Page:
April 18, 2013 10:28:13 AM
Nathan Gregory - firstname.lastname@example.org
For the sixth consecutive month, sales tax receipts are down for Columbus. The city's sales tax check for the month of April is $698,385.72 -- a $37,403.25 decrease from April 2012, which totaled $735,788.97. It is the sharpest decrease from a previous year's monthly total since September 2010, when revenues were down $88,125.65 from September 2009. The April 2013 figure represents sales from February.
The monthly average for Fiscal Year 2012-13 through April is $712,268.63 -- down 2.63 percent from this time last year, when the average was $731,538.80.
Two percent motel tax numbers are up nearly $2,000 from the previous April, while two percent restaurant tax numbers for this month are down more than $9,000 from April 2012. Motel tax receipts totaled $19,113.85, eclipsing last April's $17,370.76. Restaurant taxes amounted to $128,846.53 -- down $9,332.95 from April 2012's $138,179.48 collection but up from March 2013's $118,062.58 total.
Two-percent restaurant tax revenues fund the CVB, while the 2 percent hotel tax is used for the Trotter Convention Center.
Before this month's figures were released, Columbus Mayor Robert Smith, Chief Operations Officer David Armstrong and Chief Financial Officer Milton Rawle met with representatives from the Mississippi Department of Revenue and requested they investigate factors that may be contributing to the decline.
"I don't think anybody has a real answer," Armstrong said. "We're still trying to determine what it is. That's why we went to the (Mississippi Department of Revenue). Last year we had a good year, and perhaps we were overconfident and projected high numbers again this year. We're all concerned about it."
He said he hopes the success of recent tourism events, including the Spring Pilgrimage, will be reflected in future monthly totals and buck the recent trend of falling collections.
Columbus-Lowndes Convention and Visitor's Bureau CEO Nancy Carpenter said during a board of trustees meeting Monday that the annual festival was the most successful pilgrimage in a decade. Carpenter said she's encouraged by April's restaurant tax figures because of their increase over March's.
"We were concerned during the winter months ... but $128,000 is a significant increase over the previous month, so we feel good," Carpenter said.
Former CFO Mike Bernsen, who is now Columbus Light and Water comptroller, is also serving as a temporary financial consultant for the city while Rawle gets comfortable with his new position.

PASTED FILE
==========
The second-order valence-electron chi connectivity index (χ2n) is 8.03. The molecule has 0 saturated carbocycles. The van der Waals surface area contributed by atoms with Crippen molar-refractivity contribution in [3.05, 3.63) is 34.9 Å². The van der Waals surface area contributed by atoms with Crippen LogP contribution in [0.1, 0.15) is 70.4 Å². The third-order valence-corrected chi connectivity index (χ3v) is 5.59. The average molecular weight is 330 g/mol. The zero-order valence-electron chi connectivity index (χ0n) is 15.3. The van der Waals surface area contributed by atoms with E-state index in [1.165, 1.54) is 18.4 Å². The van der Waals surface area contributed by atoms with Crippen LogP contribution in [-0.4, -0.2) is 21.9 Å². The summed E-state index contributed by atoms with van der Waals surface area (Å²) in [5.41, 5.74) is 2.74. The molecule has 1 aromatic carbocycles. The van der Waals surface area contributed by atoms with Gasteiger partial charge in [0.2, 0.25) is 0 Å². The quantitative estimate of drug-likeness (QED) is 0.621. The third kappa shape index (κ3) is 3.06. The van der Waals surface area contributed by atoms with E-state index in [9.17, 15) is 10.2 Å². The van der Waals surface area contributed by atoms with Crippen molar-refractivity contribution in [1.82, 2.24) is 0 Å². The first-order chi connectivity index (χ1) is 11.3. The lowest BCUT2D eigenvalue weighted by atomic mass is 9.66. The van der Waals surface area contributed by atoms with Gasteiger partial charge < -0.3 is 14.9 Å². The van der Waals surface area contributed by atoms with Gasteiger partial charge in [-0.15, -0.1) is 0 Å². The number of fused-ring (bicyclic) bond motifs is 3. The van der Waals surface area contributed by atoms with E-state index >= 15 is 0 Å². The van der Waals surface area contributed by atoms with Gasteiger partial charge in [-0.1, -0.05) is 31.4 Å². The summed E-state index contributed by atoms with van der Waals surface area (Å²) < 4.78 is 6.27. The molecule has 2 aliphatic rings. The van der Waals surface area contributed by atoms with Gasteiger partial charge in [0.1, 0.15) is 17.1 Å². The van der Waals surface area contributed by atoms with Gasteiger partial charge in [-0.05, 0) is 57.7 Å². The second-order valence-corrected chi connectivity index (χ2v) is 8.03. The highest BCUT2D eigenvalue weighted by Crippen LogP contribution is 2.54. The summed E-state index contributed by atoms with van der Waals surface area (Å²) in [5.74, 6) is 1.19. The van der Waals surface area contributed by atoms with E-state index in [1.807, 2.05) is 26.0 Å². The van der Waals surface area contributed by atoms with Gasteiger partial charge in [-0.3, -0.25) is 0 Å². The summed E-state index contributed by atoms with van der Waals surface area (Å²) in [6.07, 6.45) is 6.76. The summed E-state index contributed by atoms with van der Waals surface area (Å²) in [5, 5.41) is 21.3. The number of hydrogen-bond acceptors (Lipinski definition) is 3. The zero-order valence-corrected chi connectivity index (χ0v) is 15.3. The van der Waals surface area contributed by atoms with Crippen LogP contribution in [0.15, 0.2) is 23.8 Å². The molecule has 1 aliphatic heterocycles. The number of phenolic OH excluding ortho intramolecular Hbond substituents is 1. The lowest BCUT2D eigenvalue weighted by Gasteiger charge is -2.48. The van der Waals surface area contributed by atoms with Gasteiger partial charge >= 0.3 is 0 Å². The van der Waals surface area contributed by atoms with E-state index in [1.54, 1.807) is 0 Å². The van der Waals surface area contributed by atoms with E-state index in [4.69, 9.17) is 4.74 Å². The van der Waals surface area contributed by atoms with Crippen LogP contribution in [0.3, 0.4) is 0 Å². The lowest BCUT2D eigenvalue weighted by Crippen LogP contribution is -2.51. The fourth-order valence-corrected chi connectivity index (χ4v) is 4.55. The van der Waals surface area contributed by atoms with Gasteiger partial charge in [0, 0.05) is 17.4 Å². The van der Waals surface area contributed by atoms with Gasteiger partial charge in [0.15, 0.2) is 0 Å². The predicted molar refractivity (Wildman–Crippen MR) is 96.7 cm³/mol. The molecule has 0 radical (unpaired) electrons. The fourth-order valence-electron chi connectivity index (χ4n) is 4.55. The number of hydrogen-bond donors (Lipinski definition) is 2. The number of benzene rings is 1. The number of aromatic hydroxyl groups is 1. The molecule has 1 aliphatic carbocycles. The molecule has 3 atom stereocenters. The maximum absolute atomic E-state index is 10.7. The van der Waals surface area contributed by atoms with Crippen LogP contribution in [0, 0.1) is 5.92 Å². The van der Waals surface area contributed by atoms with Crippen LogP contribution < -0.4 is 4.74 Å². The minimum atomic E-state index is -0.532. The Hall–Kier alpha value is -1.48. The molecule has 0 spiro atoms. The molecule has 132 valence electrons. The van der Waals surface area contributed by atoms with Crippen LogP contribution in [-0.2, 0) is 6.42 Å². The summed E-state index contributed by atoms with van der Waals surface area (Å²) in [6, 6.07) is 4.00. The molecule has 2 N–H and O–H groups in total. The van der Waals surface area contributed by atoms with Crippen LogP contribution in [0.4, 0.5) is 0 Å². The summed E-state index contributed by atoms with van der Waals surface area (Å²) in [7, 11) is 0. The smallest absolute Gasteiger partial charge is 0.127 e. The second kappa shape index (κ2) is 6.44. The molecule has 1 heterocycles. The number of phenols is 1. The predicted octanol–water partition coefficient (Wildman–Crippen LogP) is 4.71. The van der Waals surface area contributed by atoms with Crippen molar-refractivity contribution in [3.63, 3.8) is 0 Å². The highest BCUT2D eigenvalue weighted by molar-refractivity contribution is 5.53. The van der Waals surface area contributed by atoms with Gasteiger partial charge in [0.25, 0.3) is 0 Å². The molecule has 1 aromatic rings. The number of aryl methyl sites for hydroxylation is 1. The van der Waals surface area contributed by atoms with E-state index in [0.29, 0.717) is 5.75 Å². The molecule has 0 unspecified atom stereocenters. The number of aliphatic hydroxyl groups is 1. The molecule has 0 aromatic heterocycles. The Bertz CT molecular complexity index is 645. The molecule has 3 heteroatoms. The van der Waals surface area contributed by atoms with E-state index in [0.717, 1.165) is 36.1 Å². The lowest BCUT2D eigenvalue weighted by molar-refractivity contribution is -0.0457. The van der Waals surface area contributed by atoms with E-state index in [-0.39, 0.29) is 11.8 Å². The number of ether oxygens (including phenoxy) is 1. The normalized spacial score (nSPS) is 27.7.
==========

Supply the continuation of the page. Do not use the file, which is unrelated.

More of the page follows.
Bernsen also pointed to FY 2011-12's success as a reason for the lower numbers.
"I think last year was an anomaly," Bernsen said. "We're returning to normal with the fact that we're losing some retail business. Let's face facts: We've lost some population in this city. You don't need a background in physics to know when you lose population you're going to see numbers like that go down."
Despite the drop in population, resulting in fewer people to pay property taxes, Bernsen said he is encouraged by the amount of tourism the area has seen recently due to the festivals, many of which have been held in conjunction with one another.
"The only reason we would see an increase (in the near future) is if in fact the sheer volume is up (in attendance at the events)," he said. "Whether we hit last year's total numbers, I don't know, but I think we'll get closer (if upcoming figures show improvement). I think it's excellent the way (festival coordinators) planned everything to happen at the same time. Driving around this weekend, I saw more tourists than I've seen in a while, and that's a good indicator. Whether the synchronization is going to mean something permanent, I doubt, but these festivals are probably the most concrete evidence of an effort to improve."
Tax figures also showed a decline in the Golden Triangle's other two cities. Starkville collected $475,22.71 in sales tax returns in Feburary -- a 0.89 percent decline from February 2012's $479,482.34 mark. West Point also saw a loss, collecting $169,383.36. That number was down $10,015.39 from the previous February total.
Like Columbus, West Point's totals have shown consistent decreases recently. Since May 2012, the city has posted four months -- September, December, January and February -- in which collections were down from last year. Decreases greater than $1,000 only occurred in January and February.
The Mississippi Department of Revenue collects 81.5 percent of the 7 percent sales tax from municipalities and distributes the remaining 18.5 percent back to the municipalities over a three-month cycle.
Nathan Gregory covers city and county government for The Dispatch.